GUN (Xbox 360) review
"It's one of those "good but" games. GUN is good, but its Western atmosphere is disappointingly sedate. With yellow ground, brown buildings, and simple textures (why is this on 360?), it's not nearly as visually appealing as Death By Degrees on PS2. The characters are always genuinely likable or appropriately detestable, but they're too often treated as disposables. There's a nice end-game twist, but that end comes too quickly."
I like GUN. That really doesn't mean much. I like a lot of games. GUN — the story of freelance peace-keeping agent Colton White's quest for revenge — happens to be one of them.
Unfortunately, it's one of those "good but" games. GUN is good, but its Western atmosphere is disappointingly sedate. With yellow ground, brown buildings, and simple textures (why is this on 360?), it's not nearly as visually appealing as the otherwise horrible Death By Degrees on PS2. The characters are always genuinely likable or appropriately detestable, but they're too often treated as disposables. There's a nice end-game twist, but that end comes too quickly. The music is nice, but it lacks the strength to pop my eardrums or the flair to make me believe.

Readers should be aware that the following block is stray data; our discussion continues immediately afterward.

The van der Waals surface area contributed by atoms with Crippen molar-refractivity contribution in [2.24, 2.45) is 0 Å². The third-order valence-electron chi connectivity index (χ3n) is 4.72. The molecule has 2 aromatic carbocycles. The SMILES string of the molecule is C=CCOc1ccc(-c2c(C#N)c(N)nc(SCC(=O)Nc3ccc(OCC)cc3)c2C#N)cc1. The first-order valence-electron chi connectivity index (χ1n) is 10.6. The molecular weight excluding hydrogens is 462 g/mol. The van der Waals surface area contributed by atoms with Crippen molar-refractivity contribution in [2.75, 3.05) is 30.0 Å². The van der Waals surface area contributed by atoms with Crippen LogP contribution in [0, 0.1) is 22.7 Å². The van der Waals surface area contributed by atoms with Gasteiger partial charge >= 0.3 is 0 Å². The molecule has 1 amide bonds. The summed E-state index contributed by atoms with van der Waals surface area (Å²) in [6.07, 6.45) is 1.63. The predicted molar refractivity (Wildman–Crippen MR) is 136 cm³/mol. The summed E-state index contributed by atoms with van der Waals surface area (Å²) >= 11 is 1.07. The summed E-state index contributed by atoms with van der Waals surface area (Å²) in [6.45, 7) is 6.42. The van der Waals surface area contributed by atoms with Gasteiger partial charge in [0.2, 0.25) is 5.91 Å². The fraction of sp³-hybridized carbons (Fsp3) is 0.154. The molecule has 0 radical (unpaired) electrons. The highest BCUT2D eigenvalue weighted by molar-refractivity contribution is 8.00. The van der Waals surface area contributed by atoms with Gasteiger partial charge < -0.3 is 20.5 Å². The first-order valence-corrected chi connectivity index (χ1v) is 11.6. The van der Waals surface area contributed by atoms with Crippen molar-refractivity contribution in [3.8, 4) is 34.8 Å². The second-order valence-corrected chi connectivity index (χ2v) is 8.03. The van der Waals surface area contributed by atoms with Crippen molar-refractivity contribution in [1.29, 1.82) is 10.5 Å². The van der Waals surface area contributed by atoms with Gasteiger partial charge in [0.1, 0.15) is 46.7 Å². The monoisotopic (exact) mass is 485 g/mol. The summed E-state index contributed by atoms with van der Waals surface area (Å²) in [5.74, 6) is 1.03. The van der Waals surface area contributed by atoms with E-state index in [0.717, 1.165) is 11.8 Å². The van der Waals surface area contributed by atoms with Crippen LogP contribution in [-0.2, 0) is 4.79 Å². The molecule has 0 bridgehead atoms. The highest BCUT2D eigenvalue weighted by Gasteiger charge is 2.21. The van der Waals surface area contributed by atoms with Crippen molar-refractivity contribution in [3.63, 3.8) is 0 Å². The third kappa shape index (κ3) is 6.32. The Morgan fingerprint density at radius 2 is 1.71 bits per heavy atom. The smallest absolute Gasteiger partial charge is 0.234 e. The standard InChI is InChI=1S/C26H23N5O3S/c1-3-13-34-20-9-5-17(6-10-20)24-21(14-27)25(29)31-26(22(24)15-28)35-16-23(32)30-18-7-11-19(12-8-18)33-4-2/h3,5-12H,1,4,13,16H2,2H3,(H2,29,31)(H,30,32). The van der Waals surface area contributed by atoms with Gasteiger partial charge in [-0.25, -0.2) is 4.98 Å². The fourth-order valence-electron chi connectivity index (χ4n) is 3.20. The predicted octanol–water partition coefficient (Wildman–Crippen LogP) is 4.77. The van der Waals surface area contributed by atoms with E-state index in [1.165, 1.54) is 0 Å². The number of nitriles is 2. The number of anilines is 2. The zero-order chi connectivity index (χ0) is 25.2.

In short, GUN is an atmospheric Western adventure that fails at being atmospheric. This is partly because, similar to The Warriors, GUN pretty much holds your hand through every mission. It's hard to forget you're playing a game when messages keep telling you where to go and blinking targets always guide the way on your radar (Colton was apparently a brilliant inventor). The difference between GUN and The Warriors is that Rockstar's game gives its evolving levels time to suck you in. GUN can't do that. It's way too short.
When people say GUN is short, they're not talking about the number of missions. 18 is a nice number. The problem is that most of those 18 missions can be completed in just a few minutes. Compared to Devil May Cry 3's sprawling stages or Drakengard 2's 60 lengthy missions... that's not much, especially considering the amount of pre-release press (and $60 pricetag) GUN was granted. You can lengthen play-time with optional but repetitive sidequests like ranching or mail delivery, but the game still points out exactly where you need to go. It's just a matter of following the target on your radar and (usually) killing a few people with your bow or six-shooter.
Killing is the nice part. Whether slicing bandits apart with a tomahawk or trampling through gangs on horseback, GUN plays fluidly and responsively. It's a pity that the missions are so short... almost as soon as the killing begins, it's over!
Staff review by Zigfried (February 11, 2006)
Zigfried likes writing about whales and angry seamen, and often does so at the local pub.
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